The regulations changed once again for the 1910 race, which was held at the end of May.
This proved to be the last TT on the St John's Course, which now featured a wooden banking section to protect the riders from the jagged wall at the left-hander at Ballacraine.
The motorcycle industry had really got the message that racing was the perfect way to test products and parts and 83 machines were entered, half of them twins. The TT was turning into a tough, competitive battle to improve sales between the factories. It was an exciting time and exactly what Freddie Straight had envisaged when he drew up that first set of regulations.
There were worries about the speed of the modern machinery, with the twins lapping at over 50 mph. Because of this, and their success the year before, their capacity was reduced to 670cc, but, as in modern times, the restriction made no difference to the bikes' record-breaking performances. In fact, the record lap speed was increased to 53.15 mph by Harry Bowen on his BAT twin, although he failed to finish when he crashed on that wooden banking at Ballacraine.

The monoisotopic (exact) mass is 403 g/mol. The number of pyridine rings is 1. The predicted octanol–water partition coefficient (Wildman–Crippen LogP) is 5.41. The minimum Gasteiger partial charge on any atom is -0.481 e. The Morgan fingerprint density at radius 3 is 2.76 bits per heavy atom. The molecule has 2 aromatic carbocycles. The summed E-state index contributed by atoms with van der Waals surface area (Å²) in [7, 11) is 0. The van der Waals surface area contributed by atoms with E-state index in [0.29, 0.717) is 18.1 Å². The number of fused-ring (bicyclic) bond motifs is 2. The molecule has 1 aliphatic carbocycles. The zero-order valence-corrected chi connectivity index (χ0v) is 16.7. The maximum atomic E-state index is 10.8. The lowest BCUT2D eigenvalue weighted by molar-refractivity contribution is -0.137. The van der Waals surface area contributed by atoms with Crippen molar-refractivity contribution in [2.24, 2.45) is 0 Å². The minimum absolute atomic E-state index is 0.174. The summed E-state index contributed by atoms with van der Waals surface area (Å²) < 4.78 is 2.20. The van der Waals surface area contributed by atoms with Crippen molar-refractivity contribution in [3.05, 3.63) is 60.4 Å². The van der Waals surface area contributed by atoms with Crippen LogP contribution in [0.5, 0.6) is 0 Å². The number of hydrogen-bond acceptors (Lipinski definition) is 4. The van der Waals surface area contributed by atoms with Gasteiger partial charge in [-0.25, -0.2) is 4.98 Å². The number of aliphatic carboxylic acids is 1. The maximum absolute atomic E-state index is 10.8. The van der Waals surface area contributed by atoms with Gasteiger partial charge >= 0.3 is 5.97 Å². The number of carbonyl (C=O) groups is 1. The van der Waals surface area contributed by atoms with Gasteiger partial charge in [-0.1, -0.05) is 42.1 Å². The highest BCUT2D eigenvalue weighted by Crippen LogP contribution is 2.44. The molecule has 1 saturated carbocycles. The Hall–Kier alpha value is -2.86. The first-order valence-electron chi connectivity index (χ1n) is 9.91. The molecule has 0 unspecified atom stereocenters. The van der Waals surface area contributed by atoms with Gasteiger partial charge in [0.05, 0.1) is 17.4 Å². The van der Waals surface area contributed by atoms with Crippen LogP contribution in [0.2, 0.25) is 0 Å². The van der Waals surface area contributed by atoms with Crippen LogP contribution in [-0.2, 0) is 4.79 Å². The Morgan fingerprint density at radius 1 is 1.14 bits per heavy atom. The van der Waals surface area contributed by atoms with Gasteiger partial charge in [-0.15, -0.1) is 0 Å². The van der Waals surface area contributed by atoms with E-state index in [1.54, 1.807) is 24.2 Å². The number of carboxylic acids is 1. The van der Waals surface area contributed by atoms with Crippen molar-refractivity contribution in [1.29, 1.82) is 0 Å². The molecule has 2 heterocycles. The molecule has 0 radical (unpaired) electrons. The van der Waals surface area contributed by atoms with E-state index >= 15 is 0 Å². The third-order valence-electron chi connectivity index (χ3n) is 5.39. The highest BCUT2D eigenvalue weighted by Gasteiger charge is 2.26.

The race was a great triumph for the Collier brothers and their twin-cylinder Matchless machines. Charlie won at a record-breaking 50.63 mph, with Harry second in front of the single-cylinder Triumph of Billy Creyton. They did not have it all their own way, however, with the BAT twins giving them an especially hard time until forced out. The German NSU concern had also produced a very quick twin; the race was becoming more international and was talked about throughout the Continent.